Daily Archives: March 25, 2020

Covenant

After a long (looong) hiatus, I have been inspired by an old writing buddy to pop back and post about an old, fictional friend. Melanie never ages, so she is still 7ish, but now Sebastian is 7 too; he wasn’t born when she started being 7 in my head. Yesterday we chalked our walk (and those of some friends we are missing!) – the blue writing above it is hard to read but says “We’re in this together”.

 

rainbow

Covenant

When I stuck the last red heart to the living room window it made a complete rainbow of hearts and I couldn’t see so much of the street outside. For a whole week now, we’ve been stuck here, in the house, waiting. Waiting for the government to say we can go out again? Waiting to get bored? That’s happened already. Just waiting, I guess. Every day, I’ve folded and cut and pasted up tissue paper hearts of a different colour. Now the rainbow is done and I’ll have to think of something else to do with the long hours indoors.

Looking out of the window doesn’t help really. There’s nothing to see. A few people wearing those little blue paper masks. They wear those at the hospital a lot, but they’re everywhere. Do they really help? Does the invisible enemy really care about a tiny scrap of paper?

Mrs Mwana has put up a rainbow too. Mrs Mwana always has amazing sweets that she keeps in a little jar and now the wrappers shine their colours across the street. “It’s like hugging,” Mrs Mwana said, “Put something in your window each day and I will do the same. That way we know each other is there.”

I said we should do a rainbow because the rainbow is the symbol of God’s covenant not to kill all the people again in a massive flood. Mrs Mwana doesn’t believe in God, so she said “I’m not sure about God, sweetheart, but this is our covenant. You and me.”

Mrs Mwana’s rainbow has stopped at the orange line. I should go across and check she’s OK, but Daddy said nobody was allowed to go outside or touch each other. It’s why we can’t visit Mummy at the hospital any more. Not even to say goodnight.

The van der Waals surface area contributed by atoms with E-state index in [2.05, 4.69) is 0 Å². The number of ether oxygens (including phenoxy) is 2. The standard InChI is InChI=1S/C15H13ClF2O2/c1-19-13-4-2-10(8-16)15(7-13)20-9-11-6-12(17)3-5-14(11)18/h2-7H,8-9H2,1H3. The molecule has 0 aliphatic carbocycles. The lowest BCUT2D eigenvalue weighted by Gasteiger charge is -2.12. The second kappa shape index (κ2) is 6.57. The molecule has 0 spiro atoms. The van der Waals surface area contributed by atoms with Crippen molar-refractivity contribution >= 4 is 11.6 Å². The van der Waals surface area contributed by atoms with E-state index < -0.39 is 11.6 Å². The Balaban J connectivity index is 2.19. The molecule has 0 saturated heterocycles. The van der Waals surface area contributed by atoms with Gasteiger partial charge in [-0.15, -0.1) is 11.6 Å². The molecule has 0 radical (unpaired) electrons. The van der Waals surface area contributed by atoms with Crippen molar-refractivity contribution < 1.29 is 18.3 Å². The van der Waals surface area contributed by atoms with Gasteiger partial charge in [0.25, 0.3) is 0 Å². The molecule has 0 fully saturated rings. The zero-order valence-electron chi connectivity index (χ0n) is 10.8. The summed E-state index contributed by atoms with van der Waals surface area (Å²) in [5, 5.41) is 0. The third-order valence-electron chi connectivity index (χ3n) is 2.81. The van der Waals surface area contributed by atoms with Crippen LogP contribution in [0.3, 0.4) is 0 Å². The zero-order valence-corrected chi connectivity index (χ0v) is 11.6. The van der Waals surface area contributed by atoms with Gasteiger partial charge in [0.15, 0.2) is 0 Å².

I wonder what Mummy is doing right now. Sleeping, probably, Mummy spends a lot of time sleeping. Last week, I was watching Mummy sleeping and I wondered how they would know when she died. Would she really look any different? I asked Mrs Mwana. Mrs Mwana said not to worry, the doctors would know. Then she said “And when it happens, you come and see me so that we can say goodbye to her spirit.”

Except now I can’t even hug Mummy goodnight and I can’t visit Mrs Mwana and if Mummy does die, there’ll be no way to say goodbye to her spirit because I’m locked in this stupid house with this stupid rainbow that doesn’t even block out the weird, broken world or the horrible virus that’s flooding across the planet to kill everyone I love.

I want tear down the hearts, because God broke his covenant and Mrs Mwana broke her covenant or she’s lying dead in her kitchen and can’t even tell me. Then I see something moving in her window. Mrs Mwana is taping red sweet wrappers over the top of the orange ones. She sees me and points upwards to where a cloud catches the light from her sweet wrappers, or maybe it’s God, painting his promise back onto the sky.

 

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